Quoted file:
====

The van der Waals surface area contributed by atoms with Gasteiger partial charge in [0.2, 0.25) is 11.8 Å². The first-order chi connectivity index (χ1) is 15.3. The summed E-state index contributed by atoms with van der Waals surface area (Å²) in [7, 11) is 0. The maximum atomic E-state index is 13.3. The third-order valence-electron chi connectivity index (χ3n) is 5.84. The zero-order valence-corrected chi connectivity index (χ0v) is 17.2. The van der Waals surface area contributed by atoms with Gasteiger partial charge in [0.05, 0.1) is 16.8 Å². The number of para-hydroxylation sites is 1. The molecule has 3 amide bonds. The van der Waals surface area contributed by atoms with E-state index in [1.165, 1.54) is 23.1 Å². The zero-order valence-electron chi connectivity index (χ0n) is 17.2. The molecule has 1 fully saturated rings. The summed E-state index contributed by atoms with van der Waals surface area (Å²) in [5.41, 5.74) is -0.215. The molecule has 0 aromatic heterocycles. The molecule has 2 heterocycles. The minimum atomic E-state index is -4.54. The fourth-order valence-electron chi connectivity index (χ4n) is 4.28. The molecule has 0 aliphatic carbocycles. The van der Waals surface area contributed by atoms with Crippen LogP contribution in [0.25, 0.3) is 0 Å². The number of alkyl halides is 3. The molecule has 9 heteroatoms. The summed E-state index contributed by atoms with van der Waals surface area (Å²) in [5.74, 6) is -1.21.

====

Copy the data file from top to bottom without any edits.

The van der Waals surface area contributed by atoms with Gasteiger partial charge in [0.2, 0.25) is 11.8 Å². The first-order chi connectivity index (χ1) is 15.3. The summed E-state index contributed by atoms with van der Waals surface area (Å²) in [7, 11) is 0. The maximum atomic E-state index is 13.3. The third-order valence-electron chi connectivity index (χ3n) is 5.84. The zero-order valence-corrected chi connectivity index (χ0v) is 17.2. The van der Waals surface area contributed by atoms with Gasteiger partial charge in [0.05, 0.1) is 16.8 Å². The number of para-hydroxylation sites is 1. The molecule has 3 amide bonds. The van der Waals surface area contributed by atoms with E-state index in [1.165, 1.54) is 23.1 Å². The zero-order valence-electron chi connectivity index (χ0n) is 17.2. The molecule has 1 fully saturated rings. The summed E-state index contributed by atoms with van der Waals surface area (Å²) in [5.41, 5.74) is -0.215. The molecule has 0 aromatic heterocycles. The molecule has 2 heterocycles. The minimum atomic E-state index is -4.54. The fourth-order valence-electron chi connectivity index (χ4n) is 4.28. The molecule has 0 aliphatic carbocycles. The van der Waals surface area contributed by atoms with Crippen LogP contribution in [0.25, 0.3) is 0 Å². The number of alkyl halides is 3. The molecule has 9 heteroatoms. The summed E-state index contributed by atoms with van der Waals surface area (Å²) in [5.74, 6) is -1.21.